I am writing this post not as a guideline, but mainly for self-reference and hopefully a prompt for discussion.
The boom of bioinformatics in recent years is coupled with cheaper technologies and consequently the surge of the amount of data available. The rapid development of the field itself is an anti-estblishment movement - even the most experienced bioinformaticians must spend a significant amount of time getting updated with the resources and toolkits. When preparing my current manuscript, I started to explore more on bioinformatics database - NCBI, UCSC, ClinVar, DECIPHER, dbSNP - just to name a few. I found the amount of data is overwhelming at best and I think it is important to discuss a few of the hallmakrs of bioinformatics data in this post.
The first hallmark is the lack of comprehensive guidelines to mine from the data. The speed of its devleopment has arguably much outpace the writing of any up-to-date textbook. While general computing, biological and statistical knowledge can still be acquired from tutorials, most skillsets have to be equipped through frequent uses of online search engines.
The second hallmark is the lack of one single authoritative dataset. Arguably the most important data in the bioinformatics, human genome build, is itself a mess. I have to rely on Heng Li’s blog to decide which reference to use. The UCSC and NCBI builds are incompatible, with difference names for reference genomes. For SNPs, there are dbSNP and kaviar and argulably many more, and they all have their own versions. It is not just a free market, it is the wild west. So, as Heng Li’s post said, welcome to Bioinformatics.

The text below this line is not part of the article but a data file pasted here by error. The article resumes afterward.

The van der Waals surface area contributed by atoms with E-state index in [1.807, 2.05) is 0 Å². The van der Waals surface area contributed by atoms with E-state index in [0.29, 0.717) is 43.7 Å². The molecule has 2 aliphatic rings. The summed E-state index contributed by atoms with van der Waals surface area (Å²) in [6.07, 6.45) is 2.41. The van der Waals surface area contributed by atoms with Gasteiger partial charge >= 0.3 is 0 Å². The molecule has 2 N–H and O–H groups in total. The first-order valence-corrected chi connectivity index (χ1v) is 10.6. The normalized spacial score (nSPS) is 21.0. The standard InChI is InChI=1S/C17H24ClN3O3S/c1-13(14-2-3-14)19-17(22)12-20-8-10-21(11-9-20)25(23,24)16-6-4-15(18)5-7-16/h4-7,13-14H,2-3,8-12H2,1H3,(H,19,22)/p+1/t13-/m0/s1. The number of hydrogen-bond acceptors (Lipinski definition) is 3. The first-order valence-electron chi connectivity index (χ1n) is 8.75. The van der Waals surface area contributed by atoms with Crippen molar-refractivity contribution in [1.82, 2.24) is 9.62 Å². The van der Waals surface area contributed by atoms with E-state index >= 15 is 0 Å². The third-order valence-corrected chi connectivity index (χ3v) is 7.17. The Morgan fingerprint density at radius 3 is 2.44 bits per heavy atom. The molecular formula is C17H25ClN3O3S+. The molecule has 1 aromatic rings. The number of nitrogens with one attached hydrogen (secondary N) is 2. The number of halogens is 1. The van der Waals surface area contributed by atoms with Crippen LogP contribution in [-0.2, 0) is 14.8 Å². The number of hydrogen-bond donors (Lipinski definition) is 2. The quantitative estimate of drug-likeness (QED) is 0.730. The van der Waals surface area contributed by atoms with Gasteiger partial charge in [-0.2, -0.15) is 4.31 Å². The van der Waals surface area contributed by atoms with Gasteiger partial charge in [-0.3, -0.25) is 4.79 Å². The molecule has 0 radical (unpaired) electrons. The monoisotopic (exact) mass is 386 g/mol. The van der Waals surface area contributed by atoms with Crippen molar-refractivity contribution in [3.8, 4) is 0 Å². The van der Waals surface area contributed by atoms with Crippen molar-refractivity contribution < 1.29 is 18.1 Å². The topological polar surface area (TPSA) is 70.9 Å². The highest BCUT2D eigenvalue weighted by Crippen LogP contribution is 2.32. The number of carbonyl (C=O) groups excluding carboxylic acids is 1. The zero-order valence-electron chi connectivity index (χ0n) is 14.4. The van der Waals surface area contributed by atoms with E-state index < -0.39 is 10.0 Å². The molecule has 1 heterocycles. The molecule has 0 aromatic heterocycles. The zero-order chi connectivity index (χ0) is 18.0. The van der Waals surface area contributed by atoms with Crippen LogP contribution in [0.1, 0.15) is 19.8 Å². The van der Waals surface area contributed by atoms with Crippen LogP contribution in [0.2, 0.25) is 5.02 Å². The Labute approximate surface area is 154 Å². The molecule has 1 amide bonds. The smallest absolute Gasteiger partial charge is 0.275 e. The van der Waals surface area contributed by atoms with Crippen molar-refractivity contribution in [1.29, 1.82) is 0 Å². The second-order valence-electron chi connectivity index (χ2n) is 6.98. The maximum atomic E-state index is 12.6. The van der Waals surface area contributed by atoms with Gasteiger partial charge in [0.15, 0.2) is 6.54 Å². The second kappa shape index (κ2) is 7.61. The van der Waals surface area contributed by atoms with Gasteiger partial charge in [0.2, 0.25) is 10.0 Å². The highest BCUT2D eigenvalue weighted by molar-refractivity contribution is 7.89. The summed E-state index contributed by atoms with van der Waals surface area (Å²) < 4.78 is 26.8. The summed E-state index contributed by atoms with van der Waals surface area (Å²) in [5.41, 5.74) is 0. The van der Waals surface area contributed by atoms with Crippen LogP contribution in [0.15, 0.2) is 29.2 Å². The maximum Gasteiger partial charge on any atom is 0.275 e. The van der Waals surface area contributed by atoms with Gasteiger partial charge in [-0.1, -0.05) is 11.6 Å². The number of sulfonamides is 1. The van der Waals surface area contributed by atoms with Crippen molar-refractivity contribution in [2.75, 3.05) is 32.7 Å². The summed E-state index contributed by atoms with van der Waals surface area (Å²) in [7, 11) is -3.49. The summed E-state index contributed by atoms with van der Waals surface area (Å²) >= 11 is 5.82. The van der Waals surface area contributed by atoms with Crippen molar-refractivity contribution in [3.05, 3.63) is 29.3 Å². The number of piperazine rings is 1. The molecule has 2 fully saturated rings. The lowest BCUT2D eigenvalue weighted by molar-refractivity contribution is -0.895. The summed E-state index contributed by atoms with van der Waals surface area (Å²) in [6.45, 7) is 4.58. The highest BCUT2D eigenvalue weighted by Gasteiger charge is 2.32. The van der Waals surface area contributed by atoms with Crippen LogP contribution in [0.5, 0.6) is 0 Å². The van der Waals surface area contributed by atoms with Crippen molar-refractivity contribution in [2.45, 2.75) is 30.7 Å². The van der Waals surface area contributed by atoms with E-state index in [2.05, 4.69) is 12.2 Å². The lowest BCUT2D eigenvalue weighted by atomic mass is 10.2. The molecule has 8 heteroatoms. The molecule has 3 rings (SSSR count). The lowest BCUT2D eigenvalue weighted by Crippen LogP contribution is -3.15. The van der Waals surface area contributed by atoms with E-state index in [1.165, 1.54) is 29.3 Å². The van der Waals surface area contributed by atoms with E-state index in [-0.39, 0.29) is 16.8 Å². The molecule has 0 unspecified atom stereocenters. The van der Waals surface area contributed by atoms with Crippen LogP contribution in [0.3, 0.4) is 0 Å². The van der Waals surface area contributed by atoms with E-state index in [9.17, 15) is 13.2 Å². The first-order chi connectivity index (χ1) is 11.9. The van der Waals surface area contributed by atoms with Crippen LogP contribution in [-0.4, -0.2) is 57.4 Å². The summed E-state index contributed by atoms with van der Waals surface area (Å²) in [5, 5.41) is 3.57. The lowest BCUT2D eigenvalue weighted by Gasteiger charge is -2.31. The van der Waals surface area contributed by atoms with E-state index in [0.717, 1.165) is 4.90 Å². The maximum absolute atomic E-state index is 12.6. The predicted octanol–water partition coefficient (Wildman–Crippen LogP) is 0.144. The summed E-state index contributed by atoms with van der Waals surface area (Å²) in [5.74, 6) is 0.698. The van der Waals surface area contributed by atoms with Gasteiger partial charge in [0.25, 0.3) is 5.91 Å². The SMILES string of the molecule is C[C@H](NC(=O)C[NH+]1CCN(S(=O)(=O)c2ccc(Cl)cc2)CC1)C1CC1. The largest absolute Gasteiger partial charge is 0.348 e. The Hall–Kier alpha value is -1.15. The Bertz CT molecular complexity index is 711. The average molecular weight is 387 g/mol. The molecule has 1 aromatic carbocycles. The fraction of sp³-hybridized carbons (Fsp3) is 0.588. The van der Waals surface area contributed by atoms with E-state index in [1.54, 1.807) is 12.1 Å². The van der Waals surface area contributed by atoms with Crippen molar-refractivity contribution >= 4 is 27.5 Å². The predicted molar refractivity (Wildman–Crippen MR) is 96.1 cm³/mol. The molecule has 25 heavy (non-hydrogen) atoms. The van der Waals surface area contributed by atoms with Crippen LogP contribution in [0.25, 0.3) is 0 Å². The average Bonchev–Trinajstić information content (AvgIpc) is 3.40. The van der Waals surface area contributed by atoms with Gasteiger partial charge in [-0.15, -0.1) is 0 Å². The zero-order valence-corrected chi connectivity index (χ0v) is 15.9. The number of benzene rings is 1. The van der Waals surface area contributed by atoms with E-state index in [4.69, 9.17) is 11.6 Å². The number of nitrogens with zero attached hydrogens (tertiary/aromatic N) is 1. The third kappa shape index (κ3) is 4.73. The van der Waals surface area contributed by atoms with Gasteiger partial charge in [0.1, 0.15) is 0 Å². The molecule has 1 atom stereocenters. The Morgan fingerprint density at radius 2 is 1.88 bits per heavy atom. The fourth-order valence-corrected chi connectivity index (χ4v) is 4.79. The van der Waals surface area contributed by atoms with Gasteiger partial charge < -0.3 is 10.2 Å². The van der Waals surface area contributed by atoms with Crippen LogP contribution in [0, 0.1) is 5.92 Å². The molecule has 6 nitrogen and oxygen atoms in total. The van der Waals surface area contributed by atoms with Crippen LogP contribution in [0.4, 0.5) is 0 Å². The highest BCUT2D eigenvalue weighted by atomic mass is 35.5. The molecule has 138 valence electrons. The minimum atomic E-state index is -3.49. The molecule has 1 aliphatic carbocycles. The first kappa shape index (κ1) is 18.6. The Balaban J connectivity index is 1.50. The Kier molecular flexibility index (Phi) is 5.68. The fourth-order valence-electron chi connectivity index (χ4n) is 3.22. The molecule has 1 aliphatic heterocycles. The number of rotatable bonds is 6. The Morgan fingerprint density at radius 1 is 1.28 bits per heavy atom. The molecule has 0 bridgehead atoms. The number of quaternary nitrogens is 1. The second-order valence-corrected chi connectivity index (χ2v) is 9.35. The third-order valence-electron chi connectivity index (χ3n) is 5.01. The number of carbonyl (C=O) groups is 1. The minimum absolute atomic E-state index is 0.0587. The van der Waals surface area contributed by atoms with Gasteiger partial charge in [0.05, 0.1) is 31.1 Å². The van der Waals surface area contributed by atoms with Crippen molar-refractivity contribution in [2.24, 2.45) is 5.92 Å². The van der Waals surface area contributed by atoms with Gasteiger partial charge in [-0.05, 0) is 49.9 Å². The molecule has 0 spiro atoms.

The specific issue that I have encountered is the querying of SNP reference number for FMR1 gene’s CGG expansion. If one just takes a look at the genome browser at the bottom of the page for rs193922936, one can definitely notice that there are dozens of SNPs all within the expansion region. But my question is this, how can one differentiate even one from the other? Instead of giving each repeat size a SNP number, if that is even what it is intending doing, would it not be good to just give the whole microsatellite a SNP reference? The irony is, there is no SNP reference for the whole expansion. Just when I thought the condition was taken by NCBI as multiple types of indels instead of a microsatellite, I realised that the microsatellite actually has the ClinVar number. And perhaps one is not enough to show the condition’s importance (I am kidding here), there are multiple CLinVar entries to the same repeat region, including this one, which has a rs number itself, and the publication reference that this additional entry quotes is the original papers that discovered the microsatellite. If that is not confusing enough, you need to know that for other genes, the expansion can have a single rs number. So the confusing practice here is apparently not consistent (and I have no judgement on whether being more consistent is good).
I have reported this issue and there are definitely many more to come in my future research. Frustated as it may be, I believe that by continuing contributing to our existing datasets as an end-user and with even more data that bolsters our understanding of the genetic features, we can achieve a more tidy bioinformatics dataset, just like the periodic table. There are perhaps also better ways to gather data than using a web browser, so learning more data-mining skills like SQL may be helpful.